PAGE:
(Note: I do not have any vested interest in any of the companies below. I simply love their products and use them regularly for myself and with my clients)
Technology is the double-edged sword of the modern world. On one hand it brings us great convenience. And on the other hand technology can greatly decrease the quality of life. One way we can deal with the negative effects of technology, is to use technology itself.
I once heard an environmentalist say that the way we are going to solve the global warming problem that was essentially caused by technology, is to find better, cleaner technologies that can replace the “dirty” ones.
Over the past year I have found three “cleaner” technologies that can help mitigate the negative effects technology might have on us. They have had a profound impact on my life, and my clients lives.
1. Inner Balance
The research on meditation is abundant, and we now know that the benefits of meditation are many. The (very!) short list of benefits include:
- Improved immune function 1
- Pain control 2
- Decreased inflammation 3
- Anti-depressive effect 4
- Improved memory 5
- Increase in brain size 6
Although many people are well aware of the benefits, they don’t regularly partake in the practice. I’ve heard a variety of reasons from my clients, which I believe are common amongst the general public. Some of them include; “meditation is too hard”, “I can’t clear my mind”, “I don’t know how to meditate”, and “meditation doesn’t work for me”. Usually, when I push on and ask them how many times they’ve tried it, more often than not the answer is “once”.
One of the biggest limiting factors that prevents people from sticking with meditation, is that the effects are rarely felt in the short term. Meditation gradually changes the brain, and the brain slowly rewires itself to be more prone to the relaxation response. This happens over repeated meditation sessions. There is a great book on this phenomenon called neuroplasticity called The Brain That Changes Itself by Norman Doidge.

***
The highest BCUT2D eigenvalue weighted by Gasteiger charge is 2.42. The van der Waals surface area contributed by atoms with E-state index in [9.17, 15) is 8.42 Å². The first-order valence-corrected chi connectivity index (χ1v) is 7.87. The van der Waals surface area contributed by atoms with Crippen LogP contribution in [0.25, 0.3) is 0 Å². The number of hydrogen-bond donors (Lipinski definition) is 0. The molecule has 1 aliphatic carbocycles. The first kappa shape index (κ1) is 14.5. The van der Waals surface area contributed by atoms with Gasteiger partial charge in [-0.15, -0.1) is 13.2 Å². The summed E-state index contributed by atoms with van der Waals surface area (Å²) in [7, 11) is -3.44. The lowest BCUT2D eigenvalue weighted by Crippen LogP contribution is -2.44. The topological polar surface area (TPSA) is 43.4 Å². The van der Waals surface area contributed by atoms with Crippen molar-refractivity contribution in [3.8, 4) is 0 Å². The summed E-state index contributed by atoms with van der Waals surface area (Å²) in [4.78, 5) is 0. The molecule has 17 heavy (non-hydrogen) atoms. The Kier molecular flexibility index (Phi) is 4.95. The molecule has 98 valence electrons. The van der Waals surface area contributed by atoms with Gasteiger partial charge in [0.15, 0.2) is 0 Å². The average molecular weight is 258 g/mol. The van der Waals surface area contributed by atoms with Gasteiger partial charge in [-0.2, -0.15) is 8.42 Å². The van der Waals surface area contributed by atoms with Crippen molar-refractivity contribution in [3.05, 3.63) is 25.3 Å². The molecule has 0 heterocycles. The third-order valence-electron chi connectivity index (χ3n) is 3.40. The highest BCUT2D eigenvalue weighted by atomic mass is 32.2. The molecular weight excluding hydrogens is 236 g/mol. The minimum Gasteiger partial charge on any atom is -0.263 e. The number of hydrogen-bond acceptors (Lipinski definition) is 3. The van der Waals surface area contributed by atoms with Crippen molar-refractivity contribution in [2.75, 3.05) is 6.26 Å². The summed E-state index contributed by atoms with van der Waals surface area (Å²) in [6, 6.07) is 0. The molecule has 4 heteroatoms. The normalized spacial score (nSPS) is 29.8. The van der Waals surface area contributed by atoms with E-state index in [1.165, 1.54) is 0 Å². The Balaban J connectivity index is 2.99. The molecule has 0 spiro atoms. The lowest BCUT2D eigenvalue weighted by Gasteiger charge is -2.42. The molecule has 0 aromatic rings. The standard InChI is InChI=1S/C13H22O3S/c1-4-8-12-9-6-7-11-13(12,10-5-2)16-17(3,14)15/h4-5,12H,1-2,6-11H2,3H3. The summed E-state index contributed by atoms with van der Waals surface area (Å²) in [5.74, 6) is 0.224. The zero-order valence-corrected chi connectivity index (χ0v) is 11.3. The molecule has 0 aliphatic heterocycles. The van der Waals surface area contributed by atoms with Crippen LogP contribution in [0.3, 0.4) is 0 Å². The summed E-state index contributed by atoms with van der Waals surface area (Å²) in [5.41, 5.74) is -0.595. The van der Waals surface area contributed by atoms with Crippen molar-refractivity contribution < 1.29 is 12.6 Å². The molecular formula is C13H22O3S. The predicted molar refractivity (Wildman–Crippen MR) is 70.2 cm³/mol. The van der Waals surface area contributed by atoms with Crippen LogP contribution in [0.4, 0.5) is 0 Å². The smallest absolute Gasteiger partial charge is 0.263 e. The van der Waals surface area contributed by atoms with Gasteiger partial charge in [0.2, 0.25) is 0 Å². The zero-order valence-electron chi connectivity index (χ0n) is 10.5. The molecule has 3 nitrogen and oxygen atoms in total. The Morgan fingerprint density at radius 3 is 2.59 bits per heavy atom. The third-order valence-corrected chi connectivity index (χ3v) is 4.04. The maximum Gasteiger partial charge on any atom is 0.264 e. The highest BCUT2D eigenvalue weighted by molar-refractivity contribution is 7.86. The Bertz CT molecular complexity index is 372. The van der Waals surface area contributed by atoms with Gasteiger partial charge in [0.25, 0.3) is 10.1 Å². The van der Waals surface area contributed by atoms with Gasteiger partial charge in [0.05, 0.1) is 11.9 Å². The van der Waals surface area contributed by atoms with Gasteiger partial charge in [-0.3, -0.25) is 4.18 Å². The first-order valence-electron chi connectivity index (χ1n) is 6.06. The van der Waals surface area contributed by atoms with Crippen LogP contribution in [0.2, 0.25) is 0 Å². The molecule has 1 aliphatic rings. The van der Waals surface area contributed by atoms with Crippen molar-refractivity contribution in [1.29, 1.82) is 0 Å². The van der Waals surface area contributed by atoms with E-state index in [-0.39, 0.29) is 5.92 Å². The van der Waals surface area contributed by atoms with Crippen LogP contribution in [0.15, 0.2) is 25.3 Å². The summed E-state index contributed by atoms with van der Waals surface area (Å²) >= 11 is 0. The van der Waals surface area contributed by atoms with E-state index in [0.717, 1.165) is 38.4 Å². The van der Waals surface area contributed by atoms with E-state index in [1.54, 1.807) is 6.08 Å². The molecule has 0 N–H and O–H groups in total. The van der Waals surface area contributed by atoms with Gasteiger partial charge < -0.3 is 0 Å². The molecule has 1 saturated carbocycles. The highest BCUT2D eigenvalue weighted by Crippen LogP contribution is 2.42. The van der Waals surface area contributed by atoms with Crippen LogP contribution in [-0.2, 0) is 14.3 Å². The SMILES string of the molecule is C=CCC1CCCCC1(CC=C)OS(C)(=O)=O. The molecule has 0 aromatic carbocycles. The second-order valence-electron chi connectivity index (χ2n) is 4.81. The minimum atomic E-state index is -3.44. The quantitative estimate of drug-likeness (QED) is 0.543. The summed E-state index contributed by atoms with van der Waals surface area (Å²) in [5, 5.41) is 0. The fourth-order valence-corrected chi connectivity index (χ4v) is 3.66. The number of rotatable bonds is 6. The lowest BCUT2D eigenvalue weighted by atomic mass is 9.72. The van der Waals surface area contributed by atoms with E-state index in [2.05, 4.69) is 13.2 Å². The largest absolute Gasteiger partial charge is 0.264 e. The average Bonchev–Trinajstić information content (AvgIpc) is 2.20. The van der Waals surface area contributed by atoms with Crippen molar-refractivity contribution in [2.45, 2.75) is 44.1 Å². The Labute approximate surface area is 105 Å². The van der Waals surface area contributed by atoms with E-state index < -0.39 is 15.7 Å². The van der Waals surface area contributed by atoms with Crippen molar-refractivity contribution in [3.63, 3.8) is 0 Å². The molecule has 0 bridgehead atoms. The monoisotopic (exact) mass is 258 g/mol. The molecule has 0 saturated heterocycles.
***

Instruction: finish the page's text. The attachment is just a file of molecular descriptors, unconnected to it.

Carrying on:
If you are not training the relaxation response into your brain, then by default you are training the stress response into your nervous system. Meditation, and meditation-like activities, help to train the relaxation response.
A piece of technology which I personally use daily, and use with my clients, is called Inner Balance. It can actually map how relaxed or stressed you are in real time. It works by monitoring heart rate variability (HRV). The definition of HRV is a physiological phenomenon of variation in the time interval between heartbeats. 7. When we are in a relaxed state, the time between heartbeats becomes regular. Think of a drummer keeping a steady beat. But when we are stressed, the spaces between heartbeats are varied.
The inner balance system helps your body train the relaxation response by relaying back to you in real time your heart rate variability. It’s biofeedback mechanism allows you to adjust how you are breathing and thinking, to influence your physiology. You can literally see your thoughts change your physiology (the mind/body connection in action!). Studies have shown that when your HRV is balanced you are able to concentrate better, students get better marks, creativity flourishes, and stress hormones are reduced. 8
Do you know what the best thing on the planet is for repair, healing and recovery? It’s sleep! If we could encapsulate the benefits of sleep, it would surely be the top selling supplement in the world.
Sleep hygiene is as important as the sleep itself, as it determines the quality of our sleep. All too often my clients are reporting that they use their phones or computer, or watch television before bed. This greatly disrupts an important hormone called melatonin.